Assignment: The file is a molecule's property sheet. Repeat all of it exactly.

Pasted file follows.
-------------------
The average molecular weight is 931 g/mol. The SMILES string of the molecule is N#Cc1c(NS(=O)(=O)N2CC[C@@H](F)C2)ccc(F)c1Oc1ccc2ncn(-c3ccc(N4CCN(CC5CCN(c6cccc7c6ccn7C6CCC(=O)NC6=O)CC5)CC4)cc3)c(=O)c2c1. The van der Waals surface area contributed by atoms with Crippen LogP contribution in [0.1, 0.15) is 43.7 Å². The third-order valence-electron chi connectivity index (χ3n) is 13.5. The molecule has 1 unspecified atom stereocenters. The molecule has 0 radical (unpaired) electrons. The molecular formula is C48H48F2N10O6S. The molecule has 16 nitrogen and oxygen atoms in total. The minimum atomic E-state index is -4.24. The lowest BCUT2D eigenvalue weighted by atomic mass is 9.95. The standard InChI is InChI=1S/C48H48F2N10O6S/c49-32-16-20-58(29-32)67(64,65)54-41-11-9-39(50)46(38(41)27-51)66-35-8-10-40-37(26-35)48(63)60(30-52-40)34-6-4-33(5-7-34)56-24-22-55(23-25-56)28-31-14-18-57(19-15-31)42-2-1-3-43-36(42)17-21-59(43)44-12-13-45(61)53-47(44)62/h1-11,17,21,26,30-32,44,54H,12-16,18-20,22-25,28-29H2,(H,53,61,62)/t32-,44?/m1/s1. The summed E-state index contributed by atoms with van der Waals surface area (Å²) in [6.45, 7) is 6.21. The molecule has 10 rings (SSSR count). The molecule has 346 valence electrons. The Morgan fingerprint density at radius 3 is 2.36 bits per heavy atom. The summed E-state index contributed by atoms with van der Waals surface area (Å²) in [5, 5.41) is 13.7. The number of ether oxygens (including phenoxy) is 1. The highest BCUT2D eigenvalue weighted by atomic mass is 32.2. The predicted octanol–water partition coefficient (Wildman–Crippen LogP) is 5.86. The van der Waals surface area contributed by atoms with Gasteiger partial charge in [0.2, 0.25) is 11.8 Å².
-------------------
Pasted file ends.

The average molecular weight is 931 g/mol. The SMILES string of the molecule is N#Cc1c(NS(=O)(=O)N2CC[C@@H](F)C2)ccc(F)c1Oc1ccc2ncn(-c3ccc(N4CCN(CC5CCN(c6cccc7c6ccn7C6CCC(=O)NC6=O)CC5)CC4)cc3)c(=O)c2c1. The van der Waals surface area contributed by atoms with Crippen LogP contribution in [0.1, 0.15) is 43.7 Å². The third-order valence-electron chi connectivity index (χ3n) is 13.5. The molecule has 1 unspecified atom stereocenters. The molecule has 0 radical (unpaired) electrons. The molecular formula is C48H48F2N10O6S. The molecule has 16 nitrogen and oxygen atoms in total. The minimum atomic E-state index is -4.24. The lowest BCUT2D eigenvalue weighted by atomic mass is 9.95. The standard InChI is InChI=1S/C48H48F2N10O6S/c49-32-16-20-58(29-32)67(64,65)54-41-11-9-39(50)46(38(41)27-51)66-35-8-10-40-37(26-35)48(63)60(30-52-40)34-6-4-33(5-7-34)56-24-22-55(23-25-56)28-31-14-18-57(19-15-31)42-2-1-3-43-36(42)17-21-59(43)44-12-13-45(61)53-47(44)62/h1-11,17,21,26,30-32,44,54H,12-16,18-20,22-25,28-29H2,(H,53,61,62)/t32-,44?/m1/s1. The summed E-state index contributed by atoms with van der Waals surface area (Å²) in [6.45, 7) is 6.21. The molecule has 10 rings (SSSR count). The molecule has 346 valence electrons. The Morgan fingerprint density at radius 3 is 2.36 bits per heavy atom. The summed E-state index contributed by atoms with van der Waals surface area (Å²) in [5, 5.41) is 13.7. The number of ether oxygens (including phenoxy) is 1. The highest BCUT2D eigenvalue weighted by atomic mass is 32.2. The predicted octanol–water partition coefficient (Wildman–Crippen LogP) is 5.86. The van der Waals surface area contributed by atoms with Gasteiger partial charge in [0.2, 0.25) is 11.8 Å².